Despite the usual criticisms of Allen, he's written some great roles for women over the years and filled them with great actors, including those two. But Jasmine is his most intensely focused examination of a complex and conflicted woman character ever for Allen, or any other director in a movie in years. It's as though Allen has finally captured what made some of his favorite Russian authors so good at plumbing the depths of women characters like Anna Karenina et. al.

It's also a timely movie. As some critics point out it's a kind of comeuppance for the 1% in a way and a protest on behalf of the rest of us 99%. But it's so much more than that. While Blanchett plays a woman whose anxiety is always a paper thin facade away from exploding, and Alec Baldwin plays her seemingly anxiety free scamming husband, the ease with which the wealthy privileged acquire and ascend until the rare reckoning is examined by Allen like a jeweler with his eyepiece exploring gems for flaws.

Allen has made movies with tension inherent in the plots, like the relatively recent mystery mini-masterpiece MATCH POINT (a much slighter examination of the impact of class on the ambitious), but most of his movies didn't have me on the edge of my seat. BLUE JASMINE did, or at least had me clenching my fists from the adrenaline rush of going down with the plot. It's an intense flick and at times wouldn't be easy to watch if it wasn't for Allen's and Blanchett's artistry. As Bill and I discussed later, just the changes in her eyes from scene to scene reflected masterful transformations.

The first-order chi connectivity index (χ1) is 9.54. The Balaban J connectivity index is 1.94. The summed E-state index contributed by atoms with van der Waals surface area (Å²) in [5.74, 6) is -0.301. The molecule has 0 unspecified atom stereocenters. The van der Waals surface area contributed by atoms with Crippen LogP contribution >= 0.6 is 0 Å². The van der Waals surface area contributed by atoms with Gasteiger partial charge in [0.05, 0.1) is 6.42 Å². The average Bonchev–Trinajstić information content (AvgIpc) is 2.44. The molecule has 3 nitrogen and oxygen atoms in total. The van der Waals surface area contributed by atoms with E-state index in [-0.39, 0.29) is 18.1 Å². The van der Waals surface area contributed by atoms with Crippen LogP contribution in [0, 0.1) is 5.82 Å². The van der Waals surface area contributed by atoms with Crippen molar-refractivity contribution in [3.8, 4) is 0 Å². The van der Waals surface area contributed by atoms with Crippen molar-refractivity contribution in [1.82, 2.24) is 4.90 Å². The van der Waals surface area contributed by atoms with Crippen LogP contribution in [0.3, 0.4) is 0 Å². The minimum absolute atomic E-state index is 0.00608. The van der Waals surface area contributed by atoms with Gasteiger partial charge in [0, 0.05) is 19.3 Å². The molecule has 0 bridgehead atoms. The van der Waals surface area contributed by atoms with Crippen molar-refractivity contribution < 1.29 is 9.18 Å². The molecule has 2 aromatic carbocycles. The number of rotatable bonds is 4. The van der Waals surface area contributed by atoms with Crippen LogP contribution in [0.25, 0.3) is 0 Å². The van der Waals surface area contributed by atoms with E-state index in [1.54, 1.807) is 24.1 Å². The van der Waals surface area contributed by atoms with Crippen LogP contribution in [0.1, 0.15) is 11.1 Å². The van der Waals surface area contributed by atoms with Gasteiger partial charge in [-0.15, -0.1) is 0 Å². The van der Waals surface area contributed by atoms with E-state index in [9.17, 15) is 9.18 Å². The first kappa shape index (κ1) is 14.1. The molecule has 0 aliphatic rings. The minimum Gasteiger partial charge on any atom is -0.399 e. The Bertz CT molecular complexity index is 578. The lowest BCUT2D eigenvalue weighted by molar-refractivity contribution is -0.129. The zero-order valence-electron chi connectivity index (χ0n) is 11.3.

Everyone in the cast has their moments, including Louis C. K., and Andrew Dice Clay is a revelation after all these years, but it's Blanchett's brave and revealing performance that I'm not sure too many other actors could make work, if any, that makes this movie worth seeing.


I thought I had read the Sloan Wilson's bestselling 1955 novel THE MAN IN THE GRAY FLANNEL SUIT and had seen the 1956 movie that was made of it. But either the brain operation wiped out all memory of either, or I was mistaken, because watching it tonight (or officially by now last night) on TCM not one scene was familiar.

I also had put it in a category with all the overwrought melodramatic movies in the 1950s that contributed, at least for me, to that decade's movies seeming to reflect something gravely flawed about that era's take on life, making the "serious" adult films of that time seem terribly depressing to me as a boy and teenager.